On the 2nd of December I will make my way from Madang to Ukarumpa in the Eastern Highlands Provence. Village living was the last official part of my pacific orientation course and now I am excited to be heading off to the next adventure- Christmas in PNG. Actually I am more excited about meeting the McEvoy family who I will be working with. During the month of December, I will be preparing, along with the McEvoys to visit the village where they have been working and get to know another language and people group. This will be another great time of learning for me but I feel very prepared after my months of training. My next newsletter (to be sent out within the next 2 weeks) will be a more detailed update of village living as well as some information about the new village I will be going to with the McEvoys. If you are not on my mailing list and would like to receive this please let me know by emailing me (email@example.com). I look forward to sharing more with you as the next stage of my journey in PNG unfolds.
I really enjoyed getting to know Martha (pronounced Mata) during my village stay. I spent most of my time with her and we would chat or fall into comfortable silences while doing daily tasks or spending time with the kids. Each morning I would wake up and after a quick breakfast we would head down to the water with dirty dishes, clothes and sometimes kids in tow. I learned how to wash and scrub everything by hand. My pots blackened by the cooking fire would come clean when scoured with sand or if necessary scraped with a spoon and my clothes heavy with dirt and smoke would be cleaned with a bar of klina soap and a brush to scrub out the dirt. When I finished cleaning everything, I would change into my bathing clothes (a long elastic waste skirt pulled up to my arm pits) and head into the river to scrub myself clean. Sometimes I was followed by two dirty children who wanted to splash and play, other times I would just relax and contemplate how to float in the water and clean my feet, which so often seemed like such a futile task. After washing sometimes we would go to the garden or to the market, spend time working on traditional string bags or just hang out with whoever was around. Martha taught me many things, like how to light a fire using a plastic bag to help ignite the wood. She also taught me how to cook garden food like kaukau, taro, pitpit or kumu by boiling them in coconut milk made by straining water through freshly shaved coconut. Martha was sensitive to my lack of cultural understanding and often explained things to me when we were in a group of people or I just looked confused. Our discussions were usually practical but she gave me a lot of insight into the role of the woman in PNG and the different and very important family relationships. I enjoyed teaching Martha how to use the drum oven and make bread, scones and cookies. The “swit kai” (desserts) were always a special treat and were eagerly eaten by everyone in the family. I rarely cooked food just for myself because it was nice to be able to share and eat together. Most of my cooking was very basic but the family loved when I made tacos. Martha insisted on learning how to make tortillas. The seasoning over the rice and the store bought cheese were a special treat that everyone enjoyed even if the rice was too spicy for Beatrice. In the late afternoons before it got dark Martha and I would venture to one of our washing spots to get clean for the night. We would walked to a well and draw water to bathe, go into the bush and wash in a river while balancing on bamboo so we don’t muddy the water or if the tide was right go back to the beach and wash in the mouth of the river. I never thought I would have to learn over and over again how to wash myself but each place required a different technique in order to get clean. Martha was gracious and helpful even when I made some very silly mistakes. When we finished washing we would return home to either cook an evening meal or relax and story with the family or neighbors. I feel very blessed to have had Martha guide me through my 5 weeks in the village. She is a great teacher and friend.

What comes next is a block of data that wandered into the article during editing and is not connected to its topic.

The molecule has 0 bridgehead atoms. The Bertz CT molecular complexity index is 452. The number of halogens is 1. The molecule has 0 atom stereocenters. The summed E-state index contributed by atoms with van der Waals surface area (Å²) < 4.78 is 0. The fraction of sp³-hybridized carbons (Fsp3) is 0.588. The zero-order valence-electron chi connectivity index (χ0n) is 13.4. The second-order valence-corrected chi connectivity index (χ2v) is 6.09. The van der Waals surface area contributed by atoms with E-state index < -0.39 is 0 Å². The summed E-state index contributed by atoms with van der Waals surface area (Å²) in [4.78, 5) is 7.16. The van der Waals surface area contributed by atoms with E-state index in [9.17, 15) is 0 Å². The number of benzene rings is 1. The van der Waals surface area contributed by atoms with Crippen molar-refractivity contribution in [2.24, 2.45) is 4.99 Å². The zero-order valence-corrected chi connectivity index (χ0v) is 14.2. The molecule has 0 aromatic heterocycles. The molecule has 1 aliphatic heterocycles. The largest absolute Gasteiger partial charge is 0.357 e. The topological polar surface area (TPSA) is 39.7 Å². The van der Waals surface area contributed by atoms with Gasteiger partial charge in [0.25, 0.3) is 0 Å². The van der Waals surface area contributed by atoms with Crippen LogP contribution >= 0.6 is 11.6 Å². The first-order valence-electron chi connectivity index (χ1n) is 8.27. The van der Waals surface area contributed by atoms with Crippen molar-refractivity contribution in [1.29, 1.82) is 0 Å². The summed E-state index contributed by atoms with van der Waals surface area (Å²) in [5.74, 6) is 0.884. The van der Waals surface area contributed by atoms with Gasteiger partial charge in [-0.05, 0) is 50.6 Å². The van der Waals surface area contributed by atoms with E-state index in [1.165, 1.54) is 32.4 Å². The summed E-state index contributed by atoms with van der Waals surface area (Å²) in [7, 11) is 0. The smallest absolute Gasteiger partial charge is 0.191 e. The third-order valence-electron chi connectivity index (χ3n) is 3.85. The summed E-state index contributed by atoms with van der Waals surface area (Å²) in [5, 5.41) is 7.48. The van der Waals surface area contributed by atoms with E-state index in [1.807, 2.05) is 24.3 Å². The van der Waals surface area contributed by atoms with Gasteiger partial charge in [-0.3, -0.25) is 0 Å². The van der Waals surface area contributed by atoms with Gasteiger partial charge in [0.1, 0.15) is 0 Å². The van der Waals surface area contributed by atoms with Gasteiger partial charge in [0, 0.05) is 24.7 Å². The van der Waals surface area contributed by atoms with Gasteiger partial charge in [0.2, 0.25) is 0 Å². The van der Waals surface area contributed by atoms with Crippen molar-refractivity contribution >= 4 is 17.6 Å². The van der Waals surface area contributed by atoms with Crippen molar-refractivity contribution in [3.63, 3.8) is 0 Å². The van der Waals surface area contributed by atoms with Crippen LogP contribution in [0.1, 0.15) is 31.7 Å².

Beatrice is a 5 year old with spunk. She loved to hang out with me and was a great source of information like “How to I sweep the walls of my house?” (It was a new house to the bamboo was always very dusty) or “Who is that person?” (I got many of the uncles mixed up because I saw them less than the aunties). She talks great Tok Pisin at super high speeds but would gladly repeat herself if I misunderstood or didn’t quite catch what she meant. As a five year old she is expected to help with certain chores like sweeping the dirt around the house and scrubbing pots or clothes. She was often sent with me when I went on little village errands like to the market or to fill up my water bucket. She laughs easily and loves to climb the laulau tree next to my house and help me cook or teach me songs. And of course she is great at antagonizing her little brother.